With significant patches of weeds like lamb’s quarters, kochia and redroot pigweed reported in several fields this year, managing green seed in canola isn’t the only issue to be aware of.
Check out the number of days above 30 degrees in the prairies this growing season!
Do you know which insects are beneficial and which are pests in canola?
Growing season conditions can be quite variable, and so can canola fields. Check through these ways to manage different scenarios when planning to swath your canola.
Always remember to first consult economic thresholds and look for beneficial insect predation or parasitism before considering an insecticide application. Next, pre-harvest intervals (PHIs), the time between spraying and swathing or straight combining, should be considered.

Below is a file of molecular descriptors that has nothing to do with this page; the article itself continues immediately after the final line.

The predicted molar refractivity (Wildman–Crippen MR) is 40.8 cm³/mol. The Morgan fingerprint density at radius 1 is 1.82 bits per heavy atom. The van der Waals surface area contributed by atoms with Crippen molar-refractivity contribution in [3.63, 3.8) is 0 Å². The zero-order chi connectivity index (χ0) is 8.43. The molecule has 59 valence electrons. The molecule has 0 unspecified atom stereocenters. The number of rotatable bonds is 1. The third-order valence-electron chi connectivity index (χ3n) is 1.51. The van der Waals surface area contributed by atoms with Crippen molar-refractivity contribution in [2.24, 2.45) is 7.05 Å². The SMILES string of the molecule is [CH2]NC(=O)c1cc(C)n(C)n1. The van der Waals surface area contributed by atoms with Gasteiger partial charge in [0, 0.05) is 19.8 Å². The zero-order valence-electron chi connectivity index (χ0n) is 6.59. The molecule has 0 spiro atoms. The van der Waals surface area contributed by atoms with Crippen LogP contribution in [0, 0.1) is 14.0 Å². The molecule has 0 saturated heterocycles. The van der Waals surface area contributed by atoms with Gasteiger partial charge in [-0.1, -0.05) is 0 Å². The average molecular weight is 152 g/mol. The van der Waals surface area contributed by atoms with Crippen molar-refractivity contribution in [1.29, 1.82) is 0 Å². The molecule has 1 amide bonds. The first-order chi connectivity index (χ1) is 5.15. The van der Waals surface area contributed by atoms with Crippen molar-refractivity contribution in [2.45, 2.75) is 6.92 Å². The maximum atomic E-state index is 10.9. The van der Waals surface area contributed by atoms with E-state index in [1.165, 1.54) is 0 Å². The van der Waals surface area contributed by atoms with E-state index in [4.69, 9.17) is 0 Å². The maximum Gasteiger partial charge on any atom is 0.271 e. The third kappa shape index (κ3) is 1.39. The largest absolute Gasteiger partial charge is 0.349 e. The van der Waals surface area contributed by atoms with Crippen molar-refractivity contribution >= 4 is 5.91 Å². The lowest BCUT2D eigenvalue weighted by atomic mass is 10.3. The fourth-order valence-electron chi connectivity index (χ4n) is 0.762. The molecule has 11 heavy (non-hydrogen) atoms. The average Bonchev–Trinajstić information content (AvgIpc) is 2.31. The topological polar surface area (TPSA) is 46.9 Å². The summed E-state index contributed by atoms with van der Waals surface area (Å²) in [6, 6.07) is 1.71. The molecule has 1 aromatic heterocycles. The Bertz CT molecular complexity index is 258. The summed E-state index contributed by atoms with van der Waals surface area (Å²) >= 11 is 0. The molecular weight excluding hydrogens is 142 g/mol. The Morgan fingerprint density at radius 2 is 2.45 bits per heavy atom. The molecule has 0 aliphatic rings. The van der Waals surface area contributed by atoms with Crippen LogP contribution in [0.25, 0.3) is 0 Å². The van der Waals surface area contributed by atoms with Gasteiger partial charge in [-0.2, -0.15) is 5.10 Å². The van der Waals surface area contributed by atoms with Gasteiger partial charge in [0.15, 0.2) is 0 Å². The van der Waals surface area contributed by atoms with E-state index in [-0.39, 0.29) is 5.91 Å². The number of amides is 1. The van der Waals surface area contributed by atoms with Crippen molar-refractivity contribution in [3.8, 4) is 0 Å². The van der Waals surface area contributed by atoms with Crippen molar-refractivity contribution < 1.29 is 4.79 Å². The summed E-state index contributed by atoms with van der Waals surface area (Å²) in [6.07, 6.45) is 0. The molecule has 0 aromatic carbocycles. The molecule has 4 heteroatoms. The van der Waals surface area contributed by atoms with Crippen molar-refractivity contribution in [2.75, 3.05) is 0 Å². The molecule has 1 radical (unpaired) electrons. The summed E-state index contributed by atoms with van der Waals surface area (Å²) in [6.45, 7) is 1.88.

Waiting to get in (or back in) the field? Use this opportunity to do a little disease scouting! Gather up your scouting toolkit (including clippers and trowel) and head out to the fields.
While you are checking your canola fields for potential clubroot, blackleg or sclerotinia symptoms, also keep your eyes open for any symptoms due to verticillium stripe.
Variable maturity has been noted in several canola fields this year and as harvest approaches different pre-harvest aid options may be considered depending on the desired outcome.
Consider these 5 tips to ensure your combining goes as smoothly as possible.
Overnight lows may have dropped from the double-digits to the single digits over the last few weeks, but don’t let a bit of concern over temperatures have too much impact on your plan for your canola.
Hot, dry weather through 2018 is likely to reduce overall canola oil content, and the Harvest Sample Program will show the extent of this effect. Read on for details on how to contribute to this research.
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